U.S. Government Financial Statements:

Results of GAO's Fiscal Year 1997 Audit

T-AIMD-98-128: Published: Apr 1, 1998. Publicly Released: Apr 1, 1998.

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Pursuant to a legislative requirement, GAO discussed the results of its audit of the United States government's consolidated financial statements.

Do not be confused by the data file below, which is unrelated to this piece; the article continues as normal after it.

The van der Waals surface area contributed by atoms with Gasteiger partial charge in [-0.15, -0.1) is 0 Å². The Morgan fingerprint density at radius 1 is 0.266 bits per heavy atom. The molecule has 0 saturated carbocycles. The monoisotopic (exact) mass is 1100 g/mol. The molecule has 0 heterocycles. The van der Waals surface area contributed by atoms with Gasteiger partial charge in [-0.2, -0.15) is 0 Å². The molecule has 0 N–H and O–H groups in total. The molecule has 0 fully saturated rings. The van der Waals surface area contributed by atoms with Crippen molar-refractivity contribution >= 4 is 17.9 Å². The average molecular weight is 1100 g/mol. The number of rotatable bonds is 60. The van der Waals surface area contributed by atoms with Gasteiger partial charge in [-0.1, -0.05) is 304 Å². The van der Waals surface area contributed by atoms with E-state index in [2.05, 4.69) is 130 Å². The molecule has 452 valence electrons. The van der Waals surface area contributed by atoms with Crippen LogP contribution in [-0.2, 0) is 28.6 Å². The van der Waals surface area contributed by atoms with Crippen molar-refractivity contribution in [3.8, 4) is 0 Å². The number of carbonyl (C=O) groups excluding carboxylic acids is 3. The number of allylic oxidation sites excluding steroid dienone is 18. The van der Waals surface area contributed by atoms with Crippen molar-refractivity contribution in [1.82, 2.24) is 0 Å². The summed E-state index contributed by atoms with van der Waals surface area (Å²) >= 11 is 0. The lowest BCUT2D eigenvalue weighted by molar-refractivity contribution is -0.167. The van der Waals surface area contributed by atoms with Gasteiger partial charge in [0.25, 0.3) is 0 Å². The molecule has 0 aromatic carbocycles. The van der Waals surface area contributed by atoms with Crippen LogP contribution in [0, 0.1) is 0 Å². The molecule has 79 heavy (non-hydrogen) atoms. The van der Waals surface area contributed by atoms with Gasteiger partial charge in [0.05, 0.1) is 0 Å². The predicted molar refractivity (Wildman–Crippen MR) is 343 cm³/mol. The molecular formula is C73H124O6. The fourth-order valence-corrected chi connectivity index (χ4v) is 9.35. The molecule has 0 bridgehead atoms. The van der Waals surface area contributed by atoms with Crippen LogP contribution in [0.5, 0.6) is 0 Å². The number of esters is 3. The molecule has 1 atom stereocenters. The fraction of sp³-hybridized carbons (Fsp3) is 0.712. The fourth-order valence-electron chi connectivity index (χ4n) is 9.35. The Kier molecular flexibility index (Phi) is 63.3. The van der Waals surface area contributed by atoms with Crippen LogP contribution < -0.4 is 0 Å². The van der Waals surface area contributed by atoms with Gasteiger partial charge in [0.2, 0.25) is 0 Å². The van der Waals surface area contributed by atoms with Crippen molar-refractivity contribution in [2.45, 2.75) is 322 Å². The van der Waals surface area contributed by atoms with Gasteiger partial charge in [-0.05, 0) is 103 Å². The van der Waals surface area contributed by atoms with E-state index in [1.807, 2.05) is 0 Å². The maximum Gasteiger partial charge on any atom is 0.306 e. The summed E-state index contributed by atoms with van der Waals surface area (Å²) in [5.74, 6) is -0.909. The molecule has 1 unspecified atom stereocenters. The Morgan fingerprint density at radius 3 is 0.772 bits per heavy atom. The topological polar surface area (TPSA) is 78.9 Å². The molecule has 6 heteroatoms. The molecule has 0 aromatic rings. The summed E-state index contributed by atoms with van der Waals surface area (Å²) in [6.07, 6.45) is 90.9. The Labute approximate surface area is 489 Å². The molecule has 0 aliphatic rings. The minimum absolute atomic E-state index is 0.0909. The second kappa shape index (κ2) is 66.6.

GAO noted that: (1) significant financial systems weaknesses, problems with fundamental recordkeeping, incomplete documentation, and weak internal controls, including computer controls, prevented the government from accurately reporting a large portion of assets, liabilities, and costs; (2) these deficiencies affect the reliability of the consolidated financial statements and much of the underlying financial information; (3) they also affect the government's ability to accurately measure the full cost and financial performance of programs and effectively and efficiently manage its operations; (4) such deficiencies prevented GAO from being able to form an opinion on the reliability of the consolidated financial statements; (5) they are the result of widespread material internal control and financial systems weaknesses that significantly impair the federal government's ability to adequately safeguard assets, ensure proper recording of transactions, and ensure compliance with laws and regulations; (6) GAO's audit of the federal government's consolidated financial statements and the Inspectors General audits of agencies' financial statements have resulted in an identification and analysis of deficiencies in the government's recordkeeping and control systems and recommendations to correct them; (7) fixing these problems represents a significant challenge because of the size and complexity of the federal government and the discipline needed to comply with new accounting and reporting requirements; (8) several individual agencies that have been audited for a number of years faced serious deficiencies in their initial audits and made good progress in resolving them; (9) with a concerted effort, the federal government, as a whole, can continue to make progress toward ensuring full accountability and generating reliable information on a regular basis; (10) annual financial statement audits are essential to ensuring the effectiveness of the improvements now under way, and ultimately, to producing the reliable and complete information needed by decisionmakers and the public to evaluate the government's financial performance; and (11) they are also central to helping the government implement broader management reforms called for by the Government Performance and Results Act.

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